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Kenya sides with countries pushing for Western Sahara independence

Saturday March 30, 2019

Kenya's Foreign Affairs Cabinet Administrative Secretary Ababu Namwamba with South African President Cyril Ramaphosa on the sidelines a conference in Pretoria over the independence of Western Sahara in March, 2019. PHOTO | COURTESY

Kenya is siding with African countries that are pushing for the final independence of Western Sahara from Morocco, even as Rabat rushes to lobby African Union (AU) members to support a United Nations (UN) solution favourable to it.

Nairobi was this week caught between Pretoria and Rabat's diplomatic lobbying machines as they both staged what looked like competing conferences on the status of Western Sahara.

Morocco said it was galvanising support for a UN-led solution "to immunise the AU against any inappropriate attempt to divert the path of unity and integration," according to a communique said to have been endorsed by some 36 other African countries including Somalia, Burundi and Rwanda.

But South Africa said it was launching an auxiliary process to complement the UN, by first demanding decolonisation of Western Sahara.


Western Sahara, whose inhabitants want to call it officially as, the Sahrawi Arab Democratic Republic (SADR), has been claimed by Morocco since 1975, making it the last remaining colony on the continent.

And Kenya joined some two dozen countries in Pretoria to demand that Sahrawi gets its right to choose independence or be a part of Morocco.

Mr Ababu Namwamba, the Foreign Affairs Cabinet Administrative Secretary, said Kenya believes in the principle of the inalienable right to self-determination as has been tradition since independence.

"Considering that the borders of African States, on the day of their independence, constituted a tangible reality, the OAU [Organisation of African Unity] Assembly solemnly declared that all member states had pledged themselves to respect the borders existing on their achievement of national independence," he said at the Pretoria meeting, referring to the predecessor organisation of the African Union.

"The wisdom then as it remains today is that it causes upheaval of seismic proportions to attempt to tinker with established boundaries. Kenya reiterates our support for and commitment to resolving boarder disputes."


Initially colonised by the Spanish, Western Sahara was initially claimed by both Mauritania and Morocco but the former quit, leaving Rabat to call the region as Southern Provinces of its territory.

Morocco said on Thursday it invited Kenya to send a representative but said it was disappointed Nairobi sent no one, unlike Tanzania, Rwanda, Ethiopia, Burundi and Somalia.

"The sponsors of SADC conference were upset because the Marrakech Conference turned out to be more popular than expected, with the participation of more than 37 African states, including seven members of SADC," Moroccan Ambassador to Kenya Mokhtar Ghambou told the Nation, accusing Algeria and South Africa of sabotaging the peace process.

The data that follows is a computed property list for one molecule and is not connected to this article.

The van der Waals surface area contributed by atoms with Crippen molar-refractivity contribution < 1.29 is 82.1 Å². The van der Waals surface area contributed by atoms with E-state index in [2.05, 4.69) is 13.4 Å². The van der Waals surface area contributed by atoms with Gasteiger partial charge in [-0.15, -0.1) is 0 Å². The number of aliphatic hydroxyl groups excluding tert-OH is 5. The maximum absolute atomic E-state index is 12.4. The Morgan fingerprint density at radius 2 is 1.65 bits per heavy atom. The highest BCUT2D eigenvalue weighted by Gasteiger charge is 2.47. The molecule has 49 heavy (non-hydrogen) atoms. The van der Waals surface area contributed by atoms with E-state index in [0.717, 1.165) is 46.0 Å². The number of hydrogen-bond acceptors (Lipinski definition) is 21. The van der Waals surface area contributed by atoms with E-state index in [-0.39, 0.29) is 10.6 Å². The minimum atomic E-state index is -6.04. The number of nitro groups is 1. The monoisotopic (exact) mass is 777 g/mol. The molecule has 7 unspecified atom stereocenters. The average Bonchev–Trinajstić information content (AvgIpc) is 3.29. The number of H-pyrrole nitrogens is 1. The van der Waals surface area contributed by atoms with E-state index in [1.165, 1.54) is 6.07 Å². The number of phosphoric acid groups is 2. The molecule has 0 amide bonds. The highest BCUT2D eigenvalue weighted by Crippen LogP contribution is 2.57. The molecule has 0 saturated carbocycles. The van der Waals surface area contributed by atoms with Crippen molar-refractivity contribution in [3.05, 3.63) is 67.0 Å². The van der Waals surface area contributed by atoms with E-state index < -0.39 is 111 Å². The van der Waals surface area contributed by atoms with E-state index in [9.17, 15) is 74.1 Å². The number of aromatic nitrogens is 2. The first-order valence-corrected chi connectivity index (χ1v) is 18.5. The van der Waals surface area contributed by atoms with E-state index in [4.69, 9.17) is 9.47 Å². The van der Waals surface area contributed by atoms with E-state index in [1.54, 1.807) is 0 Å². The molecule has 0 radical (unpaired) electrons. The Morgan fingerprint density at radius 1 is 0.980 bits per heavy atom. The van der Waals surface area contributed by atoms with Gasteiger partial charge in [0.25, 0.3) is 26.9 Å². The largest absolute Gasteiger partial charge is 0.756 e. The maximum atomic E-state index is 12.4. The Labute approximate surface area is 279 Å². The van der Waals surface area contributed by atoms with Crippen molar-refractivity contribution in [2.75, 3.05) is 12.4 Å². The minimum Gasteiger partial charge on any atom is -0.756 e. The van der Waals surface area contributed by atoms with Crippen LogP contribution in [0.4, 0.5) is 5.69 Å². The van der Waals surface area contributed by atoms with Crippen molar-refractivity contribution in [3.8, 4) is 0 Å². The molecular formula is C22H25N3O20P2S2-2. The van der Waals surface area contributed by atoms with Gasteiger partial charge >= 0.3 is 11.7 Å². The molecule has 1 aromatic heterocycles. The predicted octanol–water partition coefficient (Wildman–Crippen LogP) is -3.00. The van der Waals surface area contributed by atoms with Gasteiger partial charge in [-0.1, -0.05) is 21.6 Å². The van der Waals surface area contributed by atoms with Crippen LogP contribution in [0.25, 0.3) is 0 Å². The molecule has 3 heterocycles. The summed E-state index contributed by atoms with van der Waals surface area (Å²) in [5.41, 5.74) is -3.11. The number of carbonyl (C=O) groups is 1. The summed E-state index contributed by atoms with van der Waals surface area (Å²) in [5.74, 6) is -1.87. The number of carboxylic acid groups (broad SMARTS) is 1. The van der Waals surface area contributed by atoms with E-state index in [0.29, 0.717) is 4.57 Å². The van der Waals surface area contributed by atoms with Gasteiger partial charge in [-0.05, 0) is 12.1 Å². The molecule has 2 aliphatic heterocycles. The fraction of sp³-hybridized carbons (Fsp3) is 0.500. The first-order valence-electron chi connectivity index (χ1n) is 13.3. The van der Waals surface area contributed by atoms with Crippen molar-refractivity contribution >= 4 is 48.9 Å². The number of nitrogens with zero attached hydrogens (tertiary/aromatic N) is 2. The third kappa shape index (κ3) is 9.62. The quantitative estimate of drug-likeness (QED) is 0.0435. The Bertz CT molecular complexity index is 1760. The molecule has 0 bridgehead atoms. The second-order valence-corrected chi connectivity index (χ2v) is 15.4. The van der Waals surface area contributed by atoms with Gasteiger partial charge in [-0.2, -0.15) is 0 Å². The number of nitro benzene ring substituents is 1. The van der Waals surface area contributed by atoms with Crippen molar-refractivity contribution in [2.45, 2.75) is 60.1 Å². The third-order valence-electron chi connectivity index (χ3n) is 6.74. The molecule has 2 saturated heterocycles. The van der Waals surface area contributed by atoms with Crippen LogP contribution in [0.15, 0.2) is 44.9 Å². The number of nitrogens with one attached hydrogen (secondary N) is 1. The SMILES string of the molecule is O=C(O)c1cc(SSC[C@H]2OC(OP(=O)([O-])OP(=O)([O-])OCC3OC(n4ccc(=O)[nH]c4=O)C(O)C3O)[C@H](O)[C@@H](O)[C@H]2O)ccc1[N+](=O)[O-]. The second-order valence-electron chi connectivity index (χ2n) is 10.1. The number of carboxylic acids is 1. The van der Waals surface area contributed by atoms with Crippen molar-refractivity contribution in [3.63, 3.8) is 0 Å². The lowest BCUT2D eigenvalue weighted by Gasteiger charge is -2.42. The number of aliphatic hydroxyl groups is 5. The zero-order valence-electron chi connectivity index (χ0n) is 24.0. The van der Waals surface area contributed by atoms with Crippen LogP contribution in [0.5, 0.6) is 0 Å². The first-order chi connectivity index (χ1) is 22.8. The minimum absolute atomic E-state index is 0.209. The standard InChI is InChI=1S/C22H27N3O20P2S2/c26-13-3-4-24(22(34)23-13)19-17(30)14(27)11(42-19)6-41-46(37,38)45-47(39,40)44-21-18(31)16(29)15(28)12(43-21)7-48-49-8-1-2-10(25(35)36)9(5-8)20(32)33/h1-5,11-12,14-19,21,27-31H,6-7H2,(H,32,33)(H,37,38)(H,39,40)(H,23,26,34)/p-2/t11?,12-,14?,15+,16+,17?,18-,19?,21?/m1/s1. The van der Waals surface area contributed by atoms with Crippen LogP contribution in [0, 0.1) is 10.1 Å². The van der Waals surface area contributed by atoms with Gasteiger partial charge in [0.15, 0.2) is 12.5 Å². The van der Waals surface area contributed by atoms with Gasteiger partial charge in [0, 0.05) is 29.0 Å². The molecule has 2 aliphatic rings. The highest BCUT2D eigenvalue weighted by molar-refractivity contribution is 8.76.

"I am disappointed that Kenya did not participate in Marrakech and chose instead to send a representative to Pretoria, despite receiving an invitation from Morocco.

"Worse, the Kenyan Foreign Affairs Cabinet Administrative Secretary (CAS) used strange and false terms to describe the Sahara conflict. Morocco is neither "a colonial" power nor is the Sahara in need of "decolonisation."


In 1979, the UN General Assembly passed Resolution A/RES/34/37 which granted “the inalienable right of the people of Western Sahara to self-determination and independence, in accordance with the Charter of the United Nations, the Charter of the Organisation of African Unity and the objectives of General Assembly.

It is this and several other UN resolutions that Kenya says was banking on to attend the Pretoria meet labelled as the "solidarity" conference for Western Sahara and organised by the Southern Africa bloc SADC.

"Today we consider it a solemn duty to reaffirm solidarity with the Sahrawi Arab Democratic Republic (SADR) and the right of her peoples to self-determination and independence," Mr Namwamba later told the Nation on Wednesday.


A dispatch after the Pretoria meeting called on both Moroccan and Polisario Front (that run the govt in the region) to engage in peaceful negotiations in good faith, but still accused Morocco of not respecting colonial borders and running affairs with impunity against the Sahrawi people.

It demanded UN Security Council introduce a monitoring mechanism in Western Sahara to prevent any further theft of local resources.

The Southern African bloc also urged political parties in their member states to lobby their respective parliaments to pass motions favourable for Sahrawi question and asked the AU to make it a routine agenda at its annual meetings.

The territory's desire to seek independence had been debated at the UN before where the General Assembly, in 1966, asserted the people's right to self-determination.

In October 1975, the International Court of Justice, in fact ruled that there was no allegiance between the kingdom in Morocco and ethnic communities it had used to lay in the territory.

But this was only an advisory opinion that had no legal force to be implemented.

Mr Ghambou, the Moroccan Ambassador to Kenya told the Nation his country was only going for a UN-led solution, which more than half of the continent supports.


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